Critically, observers often exclude Crash’s Germs from narratives when describing the formation of D.I.Y.  Yet, as clearly demonstrated by writers like Michael Azerrad, Willard, and Blush, the Hollywood, Los Angeles band served as a bridge for a dying punk scene that remained tied to major labels and institutions and the rapidly developing hardcore scene that eschewed the corporate backing that brought the Sex Pistols, Ramones, and the Clash to international prominence. The Germs provided an identity for all those Southern California kids who shared attitudes and beliefs regarding the experience of American decline.  “They created punk subcultures by creating their own magazines, hangout, clubs, record labels and stores … and codes of behavior,” Willard argues, “all of which would replace the loss of industry, protective regulations, and social institutions of the welfare state in the shift to a postindustrial world.”[6]  Crash and the Germs inspired Black Flag and Minutemen, not only musically, but in the ways they interacted with the subculture.  Though not as arty as British or New York punks and not as masculine and aggressive as the worst of Orange County hardcore, the Germs gave musicians like Mike Watt, D. Boon, and Greg Ginn a template from which to operate. Connections were not created at stadium shows or hip night clubs, but rather in back alleys, abandoned buildings, and behind institutions of mass entertainment. When Boon and Watt ventured to Los Angeles to catch Germs shows they experienced this emergence of identity and culture among the very symbols of decline that had come to define the 1970s. They created a network of “physical places and cultural spaces” that articulated participants’ interpretation of urban industrial abandonment and a government they saw as more attentive to business interests that citizen’s needs.[7]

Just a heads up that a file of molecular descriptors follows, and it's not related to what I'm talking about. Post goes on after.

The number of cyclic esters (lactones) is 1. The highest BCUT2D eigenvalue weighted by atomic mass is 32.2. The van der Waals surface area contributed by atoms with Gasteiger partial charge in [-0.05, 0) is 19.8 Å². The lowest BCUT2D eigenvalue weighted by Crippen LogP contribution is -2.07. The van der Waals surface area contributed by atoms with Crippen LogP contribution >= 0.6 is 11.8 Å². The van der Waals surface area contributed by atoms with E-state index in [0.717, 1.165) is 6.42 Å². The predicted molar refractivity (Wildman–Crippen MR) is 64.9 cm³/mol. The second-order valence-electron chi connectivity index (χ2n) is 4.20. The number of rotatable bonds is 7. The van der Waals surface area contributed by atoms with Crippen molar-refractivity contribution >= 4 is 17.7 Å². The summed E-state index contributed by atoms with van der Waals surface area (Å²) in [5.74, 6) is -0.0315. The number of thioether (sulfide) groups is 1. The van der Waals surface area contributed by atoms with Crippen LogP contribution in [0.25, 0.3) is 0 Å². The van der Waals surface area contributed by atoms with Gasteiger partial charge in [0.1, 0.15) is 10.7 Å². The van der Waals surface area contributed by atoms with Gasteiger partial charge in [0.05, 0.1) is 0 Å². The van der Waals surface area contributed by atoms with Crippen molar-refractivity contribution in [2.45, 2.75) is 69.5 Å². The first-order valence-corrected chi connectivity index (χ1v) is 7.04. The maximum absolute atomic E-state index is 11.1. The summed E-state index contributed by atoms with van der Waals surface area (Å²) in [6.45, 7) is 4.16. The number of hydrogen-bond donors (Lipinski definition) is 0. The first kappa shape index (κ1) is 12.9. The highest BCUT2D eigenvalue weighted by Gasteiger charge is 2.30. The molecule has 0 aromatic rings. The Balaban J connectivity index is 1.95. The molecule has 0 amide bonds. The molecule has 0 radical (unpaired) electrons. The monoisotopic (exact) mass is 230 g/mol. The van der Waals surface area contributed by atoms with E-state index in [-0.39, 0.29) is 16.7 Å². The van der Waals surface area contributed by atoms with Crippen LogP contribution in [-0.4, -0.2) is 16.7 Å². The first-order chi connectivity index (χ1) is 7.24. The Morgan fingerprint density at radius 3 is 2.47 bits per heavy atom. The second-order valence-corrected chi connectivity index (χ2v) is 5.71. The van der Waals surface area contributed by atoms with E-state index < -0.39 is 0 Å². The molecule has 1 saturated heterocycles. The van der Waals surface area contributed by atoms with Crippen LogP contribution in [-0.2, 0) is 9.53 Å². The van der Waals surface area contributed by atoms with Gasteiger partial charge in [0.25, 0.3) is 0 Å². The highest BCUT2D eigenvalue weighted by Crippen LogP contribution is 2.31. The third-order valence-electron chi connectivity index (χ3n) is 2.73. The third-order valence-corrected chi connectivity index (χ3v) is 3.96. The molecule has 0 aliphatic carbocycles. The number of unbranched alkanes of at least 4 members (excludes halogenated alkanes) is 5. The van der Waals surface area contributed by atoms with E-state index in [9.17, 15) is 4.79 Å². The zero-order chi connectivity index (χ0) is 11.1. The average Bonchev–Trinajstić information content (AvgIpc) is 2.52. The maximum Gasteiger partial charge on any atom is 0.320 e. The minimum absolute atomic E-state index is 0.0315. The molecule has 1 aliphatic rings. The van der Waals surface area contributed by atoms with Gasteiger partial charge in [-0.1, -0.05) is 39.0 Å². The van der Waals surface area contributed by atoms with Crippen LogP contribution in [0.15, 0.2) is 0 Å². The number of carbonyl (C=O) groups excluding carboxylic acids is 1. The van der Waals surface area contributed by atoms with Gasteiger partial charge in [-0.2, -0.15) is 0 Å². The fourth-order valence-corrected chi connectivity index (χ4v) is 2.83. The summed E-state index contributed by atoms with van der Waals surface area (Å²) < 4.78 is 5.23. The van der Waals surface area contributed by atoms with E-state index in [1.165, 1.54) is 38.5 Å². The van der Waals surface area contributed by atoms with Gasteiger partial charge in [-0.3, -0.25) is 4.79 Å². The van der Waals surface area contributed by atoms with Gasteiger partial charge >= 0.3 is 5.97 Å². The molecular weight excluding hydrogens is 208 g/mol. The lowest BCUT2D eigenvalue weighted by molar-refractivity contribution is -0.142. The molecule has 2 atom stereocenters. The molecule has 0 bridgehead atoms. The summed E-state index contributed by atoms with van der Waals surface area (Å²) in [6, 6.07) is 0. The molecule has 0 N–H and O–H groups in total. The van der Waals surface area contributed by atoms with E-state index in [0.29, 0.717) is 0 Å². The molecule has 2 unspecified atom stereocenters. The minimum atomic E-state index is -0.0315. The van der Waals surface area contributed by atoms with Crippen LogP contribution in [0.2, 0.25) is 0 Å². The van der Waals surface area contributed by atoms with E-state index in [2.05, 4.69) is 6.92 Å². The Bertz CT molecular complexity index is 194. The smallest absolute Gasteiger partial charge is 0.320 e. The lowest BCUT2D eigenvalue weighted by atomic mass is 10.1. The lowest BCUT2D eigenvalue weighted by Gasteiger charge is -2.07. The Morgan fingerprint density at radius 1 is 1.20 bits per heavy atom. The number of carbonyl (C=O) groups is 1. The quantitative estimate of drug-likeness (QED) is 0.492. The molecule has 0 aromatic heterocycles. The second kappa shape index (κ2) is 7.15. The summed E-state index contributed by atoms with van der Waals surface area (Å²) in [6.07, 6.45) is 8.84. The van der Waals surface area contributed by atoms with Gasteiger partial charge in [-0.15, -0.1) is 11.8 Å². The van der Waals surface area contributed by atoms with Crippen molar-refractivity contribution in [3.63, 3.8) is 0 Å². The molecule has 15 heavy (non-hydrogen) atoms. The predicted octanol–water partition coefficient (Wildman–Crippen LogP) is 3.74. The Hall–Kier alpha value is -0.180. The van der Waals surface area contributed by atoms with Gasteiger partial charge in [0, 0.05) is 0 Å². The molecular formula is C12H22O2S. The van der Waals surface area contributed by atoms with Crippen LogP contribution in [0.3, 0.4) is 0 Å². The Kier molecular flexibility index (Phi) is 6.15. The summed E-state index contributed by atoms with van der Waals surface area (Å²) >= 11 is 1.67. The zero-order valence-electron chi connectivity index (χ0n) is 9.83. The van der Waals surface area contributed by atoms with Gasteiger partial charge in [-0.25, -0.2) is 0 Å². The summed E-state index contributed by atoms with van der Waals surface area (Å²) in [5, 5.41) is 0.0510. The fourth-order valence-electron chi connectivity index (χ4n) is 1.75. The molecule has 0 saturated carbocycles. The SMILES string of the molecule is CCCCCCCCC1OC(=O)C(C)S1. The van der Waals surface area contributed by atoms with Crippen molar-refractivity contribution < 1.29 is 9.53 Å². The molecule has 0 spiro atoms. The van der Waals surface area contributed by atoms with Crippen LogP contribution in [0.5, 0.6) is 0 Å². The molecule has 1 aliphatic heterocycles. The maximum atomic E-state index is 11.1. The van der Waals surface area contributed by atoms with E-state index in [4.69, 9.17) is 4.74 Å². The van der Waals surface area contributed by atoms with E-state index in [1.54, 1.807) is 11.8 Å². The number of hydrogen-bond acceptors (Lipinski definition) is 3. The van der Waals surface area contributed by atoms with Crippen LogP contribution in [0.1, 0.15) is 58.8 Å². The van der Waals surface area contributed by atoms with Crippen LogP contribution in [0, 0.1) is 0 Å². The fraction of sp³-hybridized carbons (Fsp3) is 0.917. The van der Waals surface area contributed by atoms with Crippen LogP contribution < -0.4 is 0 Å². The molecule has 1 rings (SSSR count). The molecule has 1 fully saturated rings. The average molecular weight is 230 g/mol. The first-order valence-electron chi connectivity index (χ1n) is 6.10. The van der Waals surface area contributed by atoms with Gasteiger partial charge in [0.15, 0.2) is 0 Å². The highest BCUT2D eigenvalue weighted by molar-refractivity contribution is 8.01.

Hollywood at night lacked the sheen of the movies it sold America. Instead, after sunset, it harbored runways and rejects, but the scene drew from a wide swath.  The Germs and others attracted all incomes –  San Pedro working class stiffs like Watt, Boon, and Hurley, middle class scions from Orange County, elite Hollywood Hills kids and desperate runaways from all over.  They all came together to “become punks in Hollywood … these youth found in punk rock a coherent set of images and spaces that matched their experiences of deindustrialization.”  New Right politicians, municipal leaders and social conservatives labeled them “criminal,” exacerbating any sense of “us” versus “them” already present.  Watt concurred years later, saying, “Hollywood was all these LA people who were misfits and the losers from their high schools all coming together … I met artists for the first time.  I got turned onto all this music and culture.”[8] When the Minutemen and Black Flag set out on their own course, they played the most untraditional of spaces: VFW halls, gyms, fraternal lodges and even Bingo Halls.   One would be hard pressed to think of a more asymmetric juxtaposition than one between the average Elk Lodge member and bands like the Minutemen or their fans.  Granted, predominantly white and male, the hardcore movement did lack the greater diversity that followers of X and the Germs demonstrated, but the connection remains fairly clear.